Objective: Prolactinomas are primarily treated with medical therapy. Given the efficacy of dopamine agonists (DAs), surgery has remained a second-line treatment option. Despite medical therapy, some tumors display resistance and/or patients maybe intolerant of DA and require alternative treatment options. We examined the indications, efficacy, and safety of pituitary surgery for the treatment of prolactinomas. Methods: We performed a retrospective analysis of all patients who had surgery for a prolactinoma at our institution from January 1993 to October 2014. Results: Seventy-eight patients (46 females, mean age 32 years) with a median follow-up of 12 months were analyzed. Macroprolactinomas accounted for 65% (51/78) of tumors. The most common indication for surgery in microprolactinomas was medication intolerance (37%, 10/27) and medication failure (33%, 17/51) in macroprolactinomas. DA therapy had been tried in 76% (59/78) patients prior to surgery. Following surgery, long-term remission was seen in 72% (18/25) of micro-adenomas and 20% (10/49) of macro-adenomas (32% [10/32] in those without cavernous sinus invasion). Despite persistent disease in those with macro-adenomas (34% [13/38]) were able to remain off medication. Early surgical failure was more common in males (P =.004) and those with large (P≤.001) or atypical (P =.003) adenomas. Conclusion: Surgery can result in prolonged remission in 72% of microprolactinomas. Despite lower remission rates among macroprolactinomas, a third of patients with persistent disease did not require medical therapy. Therefore, surgery remains an alternative effective treatment option, particularly for those who are intolerant or resistant to medical therapy.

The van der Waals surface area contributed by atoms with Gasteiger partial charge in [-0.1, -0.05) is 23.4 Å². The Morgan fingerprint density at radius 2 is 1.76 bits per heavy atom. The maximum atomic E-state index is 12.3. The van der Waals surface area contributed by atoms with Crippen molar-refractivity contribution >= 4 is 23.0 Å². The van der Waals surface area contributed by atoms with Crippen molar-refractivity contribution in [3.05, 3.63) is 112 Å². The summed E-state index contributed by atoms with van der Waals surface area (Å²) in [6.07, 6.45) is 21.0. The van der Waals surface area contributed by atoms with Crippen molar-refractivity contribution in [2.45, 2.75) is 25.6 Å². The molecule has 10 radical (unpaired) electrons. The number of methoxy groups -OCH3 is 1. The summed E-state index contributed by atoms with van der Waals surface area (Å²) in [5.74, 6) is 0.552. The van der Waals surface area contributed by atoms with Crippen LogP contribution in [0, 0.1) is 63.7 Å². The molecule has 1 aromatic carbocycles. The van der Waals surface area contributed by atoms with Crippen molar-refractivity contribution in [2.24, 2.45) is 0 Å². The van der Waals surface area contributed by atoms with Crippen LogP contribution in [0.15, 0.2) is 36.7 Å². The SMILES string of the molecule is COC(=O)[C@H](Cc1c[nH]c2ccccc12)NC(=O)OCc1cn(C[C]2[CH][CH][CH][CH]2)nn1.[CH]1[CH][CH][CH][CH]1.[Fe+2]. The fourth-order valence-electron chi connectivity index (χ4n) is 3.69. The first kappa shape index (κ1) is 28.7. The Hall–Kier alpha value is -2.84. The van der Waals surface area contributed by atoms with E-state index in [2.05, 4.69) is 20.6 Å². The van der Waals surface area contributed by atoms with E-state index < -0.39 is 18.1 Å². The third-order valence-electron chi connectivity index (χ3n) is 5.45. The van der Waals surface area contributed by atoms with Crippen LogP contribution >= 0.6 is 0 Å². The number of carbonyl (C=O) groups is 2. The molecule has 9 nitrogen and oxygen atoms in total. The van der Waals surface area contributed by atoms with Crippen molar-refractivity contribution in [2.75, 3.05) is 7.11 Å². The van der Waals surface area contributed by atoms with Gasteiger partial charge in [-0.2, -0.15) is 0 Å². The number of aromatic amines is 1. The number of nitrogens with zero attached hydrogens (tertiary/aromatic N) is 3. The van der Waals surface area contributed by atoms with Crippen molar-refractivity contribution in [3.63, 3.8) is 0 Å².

ASJC Scopus subject areas
- Endocrinology, Diabetes and Metabolism